Deploy third-party workloads on Config Controller

This page explains how to deploy your own workloads on Config Controller clusters.

Before you begin

Before you start, make sure you have performed the following tasks:

  1. Set up Config Controller.
  2. If your Config Controller cluster is on a GKE version earlier than version 1.27, upgrade your cluster to version 1.27 or later.

Enable node auto-provisioning on Standard clusters

You must enable node auto-provisioning to deploy your own workloads on Config Controller clusters. This allows for workload separation between your workloads and the Google-managed workloads installed by default on Config Controller clusters.

If you use Autopilot clusters, you don't need to enable node auto-provisioning because GKE automatically manages node scaling and provisioning.


To enable node auto-provisioning, run the following command:

gcloud container clusters update CLUSTER_NAME \
    --enable-autoprovisioning \
    --min-cpu MINIMUM_CPU \
    --min-memory MIMIMUM_MEMORY \
    --max-cpu MAXIMUM_CPU \
    --max-memory MAXIMUM_MEMORY \

Replace the following:

  • CLUSTER_NAME: the name of your Config Controller cluster.
  • MINIMUM_CPU: the minimum number of cores in the cluster.
  • MINIMUM_MEMORY: the minimum number of gigabytes of memory in the cluster.
  • MAXIMUM_CPU: the maximum number of cores in the cluster.
  • MAXIMUM_MEMORY: the maximum number of gigabytes of memory in the cluster.


To enable node auto-provisioning, perform the following steps:

  1. Go to the Google Kubernetes Engine page in Google Cloud console.

    Go to Google Kubernetes Engine

  2. Click the name of the cluster.

  3. In the Automation section, for Node auto-provisioning, click Edit.

  4. Select the Enable node auto-provisioning checkbox.

  5. Set the minimum and maximum CPU and memory usage for the cluster.

  6. Click Save changes.

For more information on configuring node auto-provisioning, such as setting defaults, see Configure node auto-provisioning.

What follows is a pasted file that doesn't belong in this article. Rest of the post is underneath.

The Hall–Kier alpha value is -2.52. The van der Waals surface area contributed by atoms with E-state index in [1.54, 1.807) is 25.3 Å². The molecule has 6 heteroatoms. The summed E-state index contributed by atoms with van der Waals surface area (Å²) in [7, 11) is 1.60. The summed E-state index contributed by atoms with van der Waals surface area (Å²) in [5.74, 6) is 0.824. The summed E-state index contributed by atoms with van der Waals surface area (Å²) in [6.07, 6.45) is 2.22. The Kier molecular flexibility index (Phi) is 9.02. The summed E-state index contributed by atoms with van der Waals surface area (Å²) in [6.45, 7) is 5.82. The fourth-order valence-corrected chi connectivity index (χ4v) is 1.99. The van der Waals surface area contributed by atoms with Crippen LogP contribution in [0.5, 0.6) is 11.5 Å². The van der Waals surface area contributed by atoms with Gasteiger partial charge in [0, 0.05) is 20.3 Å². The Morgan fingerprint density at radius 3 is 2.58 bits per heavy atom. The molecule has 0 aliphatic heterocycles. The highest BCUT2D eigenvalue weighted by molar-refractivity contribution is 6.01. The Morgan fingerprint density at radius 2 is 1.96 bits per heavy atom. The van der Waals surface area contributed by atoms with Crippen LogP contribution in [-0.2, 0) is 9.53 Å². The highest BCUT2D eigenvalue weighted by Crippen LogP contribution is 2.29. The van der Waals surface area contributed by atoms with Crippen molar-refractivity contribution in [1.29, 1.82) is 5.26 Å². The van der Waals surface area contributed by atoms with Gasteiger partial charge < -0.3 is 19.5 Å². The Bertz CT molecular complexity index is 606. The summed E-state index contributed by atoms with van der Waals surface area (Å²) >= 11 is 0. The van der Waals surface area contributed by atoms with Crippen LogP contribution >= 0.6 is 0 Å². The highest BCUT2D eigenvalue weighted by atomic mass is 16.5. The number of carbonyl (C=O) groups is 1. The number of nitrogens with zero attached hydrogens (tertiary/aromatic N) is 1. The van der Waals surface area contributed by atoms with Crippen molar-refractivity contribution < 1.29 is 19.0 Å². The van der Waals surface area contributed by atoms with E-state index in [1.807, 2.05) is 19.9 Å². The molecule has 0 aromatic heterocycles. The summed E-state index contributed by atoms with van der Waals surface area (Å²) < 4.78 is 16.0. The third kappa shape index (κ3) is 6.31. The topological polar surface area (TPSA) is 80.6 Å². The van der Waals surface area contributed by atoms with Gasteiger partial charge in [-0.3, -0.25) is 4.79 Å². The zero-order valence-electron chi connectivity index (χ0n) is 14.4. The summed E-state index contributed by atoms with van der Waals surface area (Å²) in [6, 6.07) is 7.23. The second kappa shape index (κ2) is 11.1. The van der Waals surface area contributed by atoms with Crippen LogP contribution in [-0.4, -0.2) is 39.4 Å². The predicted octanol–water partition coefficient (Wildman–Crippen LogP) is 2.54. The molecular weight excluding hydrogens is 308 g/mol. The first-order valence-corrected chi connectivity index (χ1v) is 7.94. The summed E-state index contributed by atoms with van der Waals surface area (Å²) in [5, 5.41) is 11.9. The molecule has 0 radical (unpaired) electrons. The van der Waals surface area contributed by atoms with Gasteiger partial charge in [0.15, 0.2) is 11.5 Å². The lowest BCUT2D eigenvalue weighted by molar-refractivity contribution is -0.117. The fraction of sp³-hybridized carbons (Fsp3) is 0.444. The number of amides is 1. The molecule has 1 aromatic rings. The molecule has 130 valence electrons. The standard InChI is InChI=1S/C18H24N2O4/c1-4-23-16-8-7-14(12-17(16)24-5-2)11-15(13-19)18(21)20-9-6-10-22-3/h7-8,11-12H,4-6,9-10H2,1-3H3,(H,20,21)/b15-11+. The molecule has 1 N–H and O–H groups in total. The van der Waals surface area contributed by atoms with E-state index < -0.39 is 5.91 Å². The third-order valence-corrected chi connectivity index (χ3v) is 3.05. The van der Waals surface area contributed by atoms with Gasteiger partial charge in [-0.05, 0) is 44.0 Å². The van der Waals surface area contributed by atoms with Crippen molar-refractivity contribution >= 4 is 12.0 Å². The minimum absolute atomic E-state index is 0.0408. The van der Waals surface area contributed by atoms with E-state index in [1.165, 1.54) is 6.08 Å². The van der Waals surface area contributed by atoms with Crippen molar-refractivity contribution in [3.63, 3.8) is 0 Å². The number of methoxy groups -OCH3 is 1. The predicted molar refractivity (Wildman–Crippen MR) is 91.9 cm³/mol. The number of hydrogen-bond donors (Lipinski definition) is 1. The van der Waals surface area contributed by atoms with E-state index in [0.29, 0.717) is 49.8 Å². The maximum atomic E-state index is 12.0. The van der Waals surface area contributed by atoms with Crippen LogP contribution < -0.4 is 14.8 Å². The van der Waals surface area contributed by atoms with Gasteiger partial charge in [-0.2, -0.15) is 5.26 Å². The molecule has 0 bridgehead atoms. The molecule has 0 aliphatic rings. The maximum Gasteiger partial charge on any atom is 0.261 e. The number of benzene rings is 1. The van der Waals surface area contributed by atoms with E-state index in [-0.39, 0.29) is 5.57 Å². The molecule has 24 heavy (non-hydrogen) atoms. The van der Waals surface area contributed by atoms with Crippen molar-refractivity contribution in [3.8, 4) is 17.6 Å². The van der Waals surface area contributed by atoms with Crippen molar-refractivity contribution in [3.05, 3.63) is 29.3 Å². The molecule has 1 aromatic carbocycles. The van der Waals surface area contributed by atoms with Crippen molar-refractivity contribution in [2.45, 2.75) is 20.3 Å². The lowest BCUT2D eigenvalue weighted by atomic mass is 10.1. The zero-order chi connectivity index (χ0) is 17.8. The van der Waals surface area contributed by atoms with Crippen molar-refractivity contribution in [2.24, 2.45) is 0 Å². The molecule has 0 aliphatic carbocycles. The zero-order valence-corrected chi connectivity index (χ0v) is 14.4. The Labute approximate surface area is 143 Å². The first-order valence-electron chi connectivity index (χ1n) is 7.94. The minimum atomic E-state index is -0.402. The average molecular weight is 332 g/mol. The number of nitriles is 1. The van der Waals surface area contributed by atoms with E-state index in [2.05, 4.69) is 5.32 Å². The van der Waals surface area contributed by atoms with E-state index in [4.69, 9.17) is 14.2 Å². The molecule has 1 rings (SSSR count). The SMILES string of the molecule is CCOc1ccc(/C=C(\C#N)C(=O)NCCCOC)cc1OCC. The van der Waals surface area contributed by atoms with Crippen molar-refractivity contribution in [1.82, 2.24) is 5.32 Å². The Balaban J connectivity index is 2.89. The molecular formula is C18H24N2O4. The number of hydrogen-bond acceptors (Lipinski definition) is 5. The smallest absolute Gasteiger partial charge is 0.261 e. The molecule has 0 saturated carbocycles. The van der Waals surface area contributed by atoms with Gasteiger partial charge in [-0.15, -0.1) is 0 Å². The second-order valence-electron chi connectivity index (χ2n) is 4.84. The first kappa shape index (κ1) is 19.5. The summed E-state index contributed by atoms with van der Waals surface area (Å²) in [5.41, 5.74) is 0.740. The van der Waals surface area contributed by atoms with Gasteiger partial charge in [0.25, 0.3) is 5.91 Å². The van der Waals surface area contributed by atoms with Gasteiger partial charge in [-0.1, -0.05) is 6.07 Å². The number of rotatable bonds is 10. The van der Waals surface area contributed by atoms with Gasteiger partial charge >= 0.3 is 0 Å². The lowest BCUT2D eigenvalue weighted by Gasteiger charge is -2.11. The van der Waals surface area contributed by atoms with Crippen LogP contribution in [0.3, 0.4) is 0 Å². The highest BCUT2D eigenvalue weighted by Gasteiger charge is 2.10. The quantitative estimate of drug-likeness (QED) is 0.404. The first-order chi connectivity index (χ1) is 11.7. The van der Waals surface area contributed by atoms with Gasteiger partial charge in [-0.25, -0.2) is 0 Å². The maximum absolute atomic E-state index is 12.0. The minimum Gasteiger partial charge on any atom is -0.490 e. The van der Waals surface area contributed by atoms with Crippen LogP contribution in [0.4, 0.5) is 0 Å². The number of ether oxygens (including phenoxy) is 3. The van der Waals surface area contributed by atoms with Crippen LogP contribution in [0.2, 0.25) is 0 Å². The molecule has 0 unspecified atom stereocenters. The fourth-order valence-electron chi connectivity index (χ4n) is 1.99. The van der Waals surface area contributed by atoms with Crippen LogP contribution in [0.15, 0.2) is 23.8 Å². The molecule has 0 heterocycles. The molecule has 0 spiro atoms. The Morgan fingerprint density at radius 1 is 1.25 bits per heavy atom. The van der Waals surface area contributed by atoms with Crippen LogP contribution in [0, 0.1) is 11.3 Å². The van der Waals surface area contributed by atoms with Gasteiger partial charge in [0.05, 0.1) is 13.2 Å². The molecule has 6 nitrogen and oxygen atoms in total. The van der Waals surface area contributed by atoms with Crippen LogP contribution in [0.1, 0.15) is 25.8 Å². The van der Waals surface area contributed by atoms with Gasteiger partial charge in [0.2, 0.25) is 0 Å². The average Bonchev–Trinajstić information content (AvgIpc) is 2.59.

Deploy your workload

When you deploy your workloads, Config Controller automatically enables GKE Sandbox to provide an extra layer of security to prevent untrusted code from affecting the host kernel on your cluster nodes. For more information, see About GKE Sandbox.

You can deploy a workload by writing a workload manifest file and then running the following command:

kubectl apply -f WORKLOAD_FILE

Replace WORKLOAD_FILE with the manifest file, such as my-app.yaml.

Confirm that your workload is running on the auto-provisioned nodes:

  1. Get the list of nodes created for your workload:

    kubectl get nodes
  2. Inspect a specific node:

    kubectl get nodes NODE_NAME -o yaml

    Replace NODE_NAME with the name of the node that you want to inspect.


  • GKE Sandbox: GKE Sandbox works well with many applications, but not all. For more information, see GKE Sandbox limitations.
  • Control plane security: when granting permission for your workloads, use the principle of least privilege to grant only the permissions that you need. If your workload becomes compromised, the workload can use overly-permissive permissions to change or delete Kubernetes resources.
  • Control plane availability: if your workloads cause increased traffic in a short time, the cluster control plane might become unavailable until the traffic decreases.
  • Control plane resizing: GKE automatically resizes the control plane as needed. If your workload causes a large load increase (for example, installing thousands of CRD objects), GKE's automatic resizing might not be able to keep up with the load increase.
  • Quotas: when deploying workloads, you should be aware of GKE's quotas and limits and not exceed them.
  • Network access to control plane and nodes: Config Controller uses private nodes with Master Authorized Networks Enabled, Private Endpoint Enabled, and Public Access Disabled. For more information, see GKE network security.

What's next